As intermission arrives the curtain closes, the audience rises in applause. People move to the break area and the stage is reset for Act II and beyond. Act I ended in a cliff hanger and what happens next only a few are allowed to know. The main characters remain the same while some of the supporting cast changes. The script was written a long time ago and the result is “guaranteed.”
The fighting we see among politicians and those pursuing public office is often the same thing, political theater we pay for. It’s all for our entertainment and to keep us distracted from the things that matter.
Enter stage right, or left, it doesn’t matter:
Candidates within parties fight amongst themselves for the chance to win the prize of nomination. This prize is most often not the privilege of serving the American people, but the congressional paycheck for life, or the feeling of importance and power. Rare are those who truly seek office to serve this nation; too many knives in the back can hurt.
This act is focused on making sure the audience knows there are only so many allowed on stage, and they have little real choice as candidates get filtered out by the party establishment.
The intermission period is where the new actors are prepared, and the stage is changed. Anything that doesn’t fit is removed. The curtain remains closed because the audience is not allowed to see. The parties cooperate and rehearse their lines before they are allowed in the public eye. The directors approve everything and make sure everything is in order before moving forward. Unfortunately, this includes ensuring the systems are in place to make the votes reflect what the establishment has already agreed upon.
Once the parties are done rehearsing the next act starts. We get to see the elephant and donkey fight. They come together only to attack anybody not invited. They can’t allow any deviation from the script. Only when those who only want to honestly serve the American people are dealt with can the parties return to fighting each other. These deviations are known by names like libertarian, independent, or maybe just American. The election results are simply the changing of the supporting cast, the main actors will remain because they know the entire script. Meanwhile the directors continue to ensure that all play their part.
Critical to Act II is the appearance of free, fair, legal, and accurate elections. We used to have all the results in one day when counting by hand; now it takes a week to see results using machines. With The Rise of the Machines comes the potential fall of the nation. This stage act reaches its most absurd scene when the audience is left to wait and watch for days to see how their will is thwarted by the state, not if it will.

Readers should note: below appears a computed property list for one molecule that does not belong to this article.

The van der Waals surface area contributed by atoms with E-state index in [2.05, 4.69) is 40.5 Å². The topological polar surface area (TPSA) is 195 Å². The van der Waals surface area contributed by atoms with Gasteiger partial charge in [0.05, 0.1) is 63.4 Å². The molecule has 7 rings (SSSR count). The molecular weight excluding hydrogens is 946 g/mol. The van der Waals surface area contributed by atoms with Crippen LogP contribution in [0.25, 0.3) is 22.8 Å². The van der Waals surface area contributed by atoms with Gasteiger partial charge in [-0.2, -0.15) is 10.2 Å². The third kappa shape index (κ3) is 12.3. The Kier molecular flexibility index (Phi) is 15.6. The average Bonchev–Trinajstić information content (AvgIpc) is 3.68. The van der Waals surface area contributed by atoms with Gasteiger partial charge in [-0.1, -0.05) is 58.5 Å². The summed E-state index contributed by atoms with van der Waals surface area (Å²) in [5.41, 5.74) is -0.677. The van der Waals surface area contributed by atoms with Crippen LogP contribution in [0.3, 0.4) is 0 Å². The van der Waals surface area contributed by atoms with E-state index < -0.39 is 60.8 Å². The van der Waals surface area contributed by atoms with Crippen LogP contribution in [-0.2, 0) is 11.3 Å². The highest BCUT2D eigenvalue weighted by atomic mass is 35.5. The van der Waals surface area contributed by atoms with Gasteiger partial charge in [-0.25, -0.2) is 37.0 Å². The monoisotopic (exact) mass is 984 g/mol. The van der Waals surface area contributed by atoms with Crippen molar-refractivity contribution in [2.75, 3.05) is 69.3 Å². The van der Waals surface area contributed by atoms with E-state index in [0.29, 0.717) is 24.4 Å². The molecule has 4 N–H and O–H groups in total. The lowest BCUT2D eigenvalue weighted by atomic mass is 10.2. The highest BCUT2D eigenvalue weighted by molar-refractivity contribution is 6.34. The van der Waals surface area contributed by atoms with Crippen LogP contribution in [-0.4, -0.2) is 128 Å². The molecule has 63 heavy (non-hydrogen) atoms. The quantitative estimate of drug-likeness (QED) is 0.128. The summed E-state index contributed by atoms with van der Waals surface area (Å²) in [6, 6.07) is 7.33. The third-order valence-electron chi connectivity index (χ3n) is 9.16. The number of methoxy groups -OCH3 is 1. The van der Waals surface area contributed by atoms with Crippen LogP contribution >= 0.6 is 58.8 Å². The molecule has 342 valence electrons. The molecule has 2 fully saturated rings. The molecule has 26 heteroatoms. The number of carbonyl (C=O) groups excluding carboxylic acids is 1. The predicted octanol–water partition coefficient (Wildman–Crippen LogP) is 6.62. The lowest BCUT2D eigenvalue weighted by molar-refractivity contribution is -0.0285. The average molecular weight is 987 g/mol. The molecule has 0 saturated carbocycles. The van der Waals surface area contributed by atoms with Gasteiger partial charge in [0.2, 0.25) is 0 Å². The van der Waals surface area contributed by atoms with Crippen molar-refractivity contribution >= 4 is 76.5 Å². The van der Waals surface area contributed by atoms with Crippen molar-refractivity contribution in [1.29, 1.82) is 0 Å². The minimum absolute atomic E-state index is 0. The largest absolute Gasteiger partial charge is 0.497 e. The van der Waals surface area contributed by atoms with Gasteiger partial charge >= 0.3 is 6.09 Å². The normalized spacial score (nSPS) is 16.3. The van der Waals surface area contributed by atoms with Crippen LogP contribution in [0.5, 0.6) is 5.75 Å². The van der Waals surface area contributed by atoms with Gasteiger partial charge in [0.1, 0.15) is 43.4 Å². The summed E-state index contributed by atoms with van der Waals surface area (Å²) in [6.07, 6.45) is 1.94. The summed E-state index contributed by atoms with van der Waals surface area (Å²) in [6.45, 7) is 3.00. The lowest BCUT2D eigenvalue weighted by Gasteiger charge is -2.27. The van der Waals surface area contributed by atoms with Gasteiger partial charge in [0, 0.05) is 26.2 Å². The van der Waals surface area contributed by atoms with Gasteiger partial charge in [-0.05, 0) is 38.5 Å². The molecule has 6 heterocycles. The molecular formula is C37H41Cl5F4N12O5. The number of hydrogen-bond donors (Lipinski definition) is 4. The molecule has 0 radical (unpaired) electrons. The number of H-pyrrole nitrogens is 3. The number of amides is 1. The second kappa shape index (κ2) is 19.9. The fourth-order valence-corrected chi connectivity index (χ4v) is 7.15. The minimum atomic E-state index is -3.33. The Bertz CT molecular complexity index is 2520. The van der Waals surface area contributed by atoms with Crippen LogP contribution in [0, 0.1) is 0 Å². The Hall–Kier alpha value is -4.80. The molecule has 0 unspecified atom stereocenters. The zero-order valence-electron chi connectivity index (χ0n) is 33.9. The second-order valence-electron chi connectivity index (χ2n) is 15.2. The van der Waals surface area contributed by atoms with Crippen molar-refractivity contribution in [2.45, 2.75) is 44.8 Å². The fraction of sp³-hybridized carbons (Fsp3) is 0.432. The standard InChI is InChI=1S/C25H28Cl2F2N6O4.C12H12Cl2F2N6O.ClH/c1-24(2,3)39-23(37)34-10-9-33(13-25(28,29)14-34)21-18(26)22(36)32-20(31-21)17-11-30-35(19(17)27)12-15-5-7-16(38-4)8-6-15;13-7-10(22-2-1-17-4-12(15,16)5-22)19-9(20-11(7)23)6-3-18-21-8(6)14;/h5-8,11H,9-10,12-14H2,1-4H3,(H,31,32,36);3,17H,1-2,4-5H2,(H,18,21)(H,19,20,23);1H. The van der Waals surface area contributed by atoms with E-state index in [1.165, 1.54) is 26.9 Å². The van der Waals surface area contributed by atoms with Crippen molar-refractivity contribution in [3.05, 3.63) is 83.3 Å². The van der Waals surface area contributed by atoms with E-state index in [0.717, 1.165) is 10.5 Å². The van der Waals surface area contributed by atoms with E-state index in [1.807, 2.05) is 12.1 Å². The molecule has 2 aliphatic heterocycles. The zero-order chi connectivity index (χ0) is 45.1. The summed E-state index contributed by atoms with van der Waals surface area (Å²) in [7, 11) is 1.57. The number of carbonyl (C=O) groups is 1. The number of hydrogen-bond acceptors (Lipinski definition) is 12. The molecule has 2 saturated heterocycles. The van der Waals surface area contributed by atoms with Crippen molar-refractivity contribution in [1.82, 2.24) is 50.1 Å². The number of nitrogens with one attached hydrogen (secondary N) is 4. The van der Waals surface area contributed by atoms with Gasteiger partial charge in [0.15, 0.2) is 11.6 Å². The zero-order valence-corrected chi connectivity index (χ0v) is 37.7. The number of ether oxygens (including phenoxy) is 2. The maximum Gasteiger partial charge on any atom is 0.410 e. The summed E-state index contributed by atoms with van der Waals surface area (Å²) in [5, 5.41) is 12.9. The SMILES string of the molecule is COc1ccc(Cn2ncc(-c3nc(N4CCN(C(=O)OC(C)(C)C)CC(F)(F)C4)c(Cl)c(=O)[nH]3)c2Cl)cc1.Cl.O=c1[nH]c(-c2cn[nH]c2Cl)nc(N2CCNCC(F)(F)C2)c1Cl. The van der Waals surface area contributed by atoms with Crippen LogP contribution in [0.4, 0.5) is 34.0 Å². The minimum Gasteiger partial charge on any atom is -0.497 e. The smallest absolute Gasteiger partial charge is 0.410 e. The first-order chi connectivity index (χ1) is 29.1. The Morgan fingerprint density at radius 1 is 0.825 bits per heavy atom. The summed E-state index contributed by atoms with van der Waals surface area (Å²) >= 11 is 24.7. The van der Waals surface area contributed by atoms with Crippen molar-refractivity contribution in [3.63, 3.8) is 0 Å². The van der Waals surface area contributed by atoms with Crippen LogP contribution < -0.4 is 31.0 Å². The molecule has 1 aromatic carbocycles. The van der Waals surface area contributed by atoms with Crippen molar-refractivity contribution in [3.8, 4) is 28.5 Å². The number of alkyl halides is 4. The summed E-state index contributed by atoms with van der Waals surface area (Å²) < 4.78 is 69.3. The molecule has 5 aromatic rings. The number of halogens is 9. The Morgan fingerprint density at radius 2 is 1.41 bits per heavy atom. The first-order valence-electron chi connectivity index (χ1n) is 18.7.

Post-Election and Governing
Like two dancers the parties in the US Congress sometimes support each other and at times oppose. It depends on what is needed, but the audience must be entertained. The actors all know their lines and when the supporting cast steps out of line the party leadership corrects them. Those who refuse to adopt the script or expose the final parts of the play are called extremists, conspiracy theorists, or worse. Divergent or creative thinkers and people who want to do the right thing will not be tolerated.
The show must go on. A show directed by the World Economic Forum and other globalist minded organizations.
When something could cause a major script change, the directors take extreme measures. Look at the delay in reporting Maricopa County election results. The delay in reporting what looks like a Kari Lake victory tells us the directors are scared, the actors stepped out of line, and the audience is tired of watching. Last time this happened Donald Trump became President.
As I monitored the 2022 mid-term elections, I concluded that the political world is like the theater described above. I’m a part of the audience crying out to my fellow observers in hopes that we will all wake up to the fact that the end goal is already written by globalists. We will all be victims if we don’t come together. This is not about a political party this is about the American people deciding they’ve had enough. We must go on stage and fire the actors and directors, they are only the entertainment, we are in charge.
I no longer want to be a paid observer in a seat at today’s political theater. It is like sitting in a raft while watching the Titanic sink.
It’s time to tear up the script, the Great We-Set must come, it’s up to us.
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